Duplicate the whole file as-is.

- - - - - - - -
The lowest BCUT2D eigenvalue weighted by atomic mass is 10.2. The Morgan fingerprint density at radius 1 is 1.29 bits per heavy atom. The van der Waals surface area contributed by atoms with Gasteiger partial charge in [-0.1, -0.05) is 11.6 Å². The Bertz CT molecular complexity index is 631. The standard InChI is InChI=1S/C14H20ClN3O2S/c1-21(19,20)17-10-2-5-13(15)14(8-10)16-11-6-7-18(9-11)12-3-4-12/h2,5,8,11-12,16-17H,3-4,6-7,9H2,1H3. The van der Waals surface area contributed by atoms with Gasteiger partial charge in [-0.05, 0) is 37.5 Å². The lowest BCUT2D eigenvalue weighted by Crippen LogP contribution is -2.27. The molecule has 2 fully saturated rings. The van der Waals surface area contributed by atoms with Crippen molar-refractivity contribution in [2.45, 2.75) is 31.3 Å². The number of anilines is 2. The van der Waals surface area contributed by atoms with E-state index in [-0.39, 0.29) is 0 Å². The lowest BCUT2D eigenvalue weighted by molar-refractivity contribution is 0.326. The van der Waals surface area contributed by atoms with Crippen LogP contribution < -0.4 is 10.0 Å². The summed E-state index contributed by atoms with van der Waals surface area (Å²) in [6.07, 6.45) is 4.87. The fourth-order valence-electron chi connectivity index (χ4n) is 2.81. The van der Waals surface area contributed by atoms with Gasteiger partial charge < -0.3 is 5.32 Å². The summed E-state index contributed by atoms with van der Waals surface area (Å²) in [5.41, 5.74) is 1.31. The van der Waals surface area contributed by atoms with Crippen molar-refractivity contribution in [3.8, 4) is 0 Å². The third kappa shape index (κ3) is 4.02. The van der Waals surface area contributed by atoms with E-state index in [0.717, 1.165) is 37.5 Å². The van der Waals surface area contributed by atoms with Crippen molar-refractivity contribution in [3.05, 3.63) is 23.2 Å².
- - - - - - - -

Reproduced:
The lowest BCUT2D eigenvalue weighted by atomic mass is 10.2. The Morgan fingerprint density at radius 1 is 1.29 bits per heavy atom. The van der Waals surface area contributed by atoms with Gasteiger partial charge in [-0.1, -0.05) is 11.6 Å². The Bertz CT molecular complexity index is 631. The standard InChI is InChI=1S/C14H20ClN3O2S/c1-21(19,20)17-10-2-5-13(15)14(8-10)16-11-6-7-18(9-11)12-3-4-12/h2,5,8,11-12,16-17H,3-4,6-7,9H2,1H3. The van der Waals surface area contributed by atoms with Gasteiger partial charge in [-0.05, 0) is 37.5 Å². The lowest BCUT2D eigenvalue weighted by Crippen LogP contribution is -2.27. The molecule has 2 fully saturated rings. The van der Waals surface area contributed by atoms with Crippen molar-refractivity contribution in [2.45, 2.75) is 31.3 Å². The number of anilines is 2. The van der Waals surface area contributed by atoms with E-state index in [-0.39, 0.29) is 0 Å². The lowest BCUT2D eigenvalue weighted by molar-refractivity contribution is 0.326. The van der Waals surface area contributed by atoms with Crippen LogP contribution < -0.4 is 10.0 Å². The summed E-state index contributed by atoms with van der Waals surface area (Å²) in [6.07, 6.45) is 4.87. The fourth-order valence-electron chi connectivity index (χ4n) is 2.81. The van der Waals surface area contributed by atoms with Gasteiger partial charge < -0.3 is 5.32 Å². The summed E-state index contributed by atoms with van der Waals surface area (Å²) in [5.41, 5.74) is 1.31. The van der Waals surface area contributed by atoms with Crippen molar-refractivity contribution in [3.8, 4) is 0 Å². The third kappa shape index (κ3) is 4.02. The van der Waals surface area contributed by atoms with E-state index in [0.717, 1.165) is 37.5 Å². The van der Waals surface area contributed by atoms with Crippen molar-refractivity contribution in [3.05, 3.63) is 23.2 Å².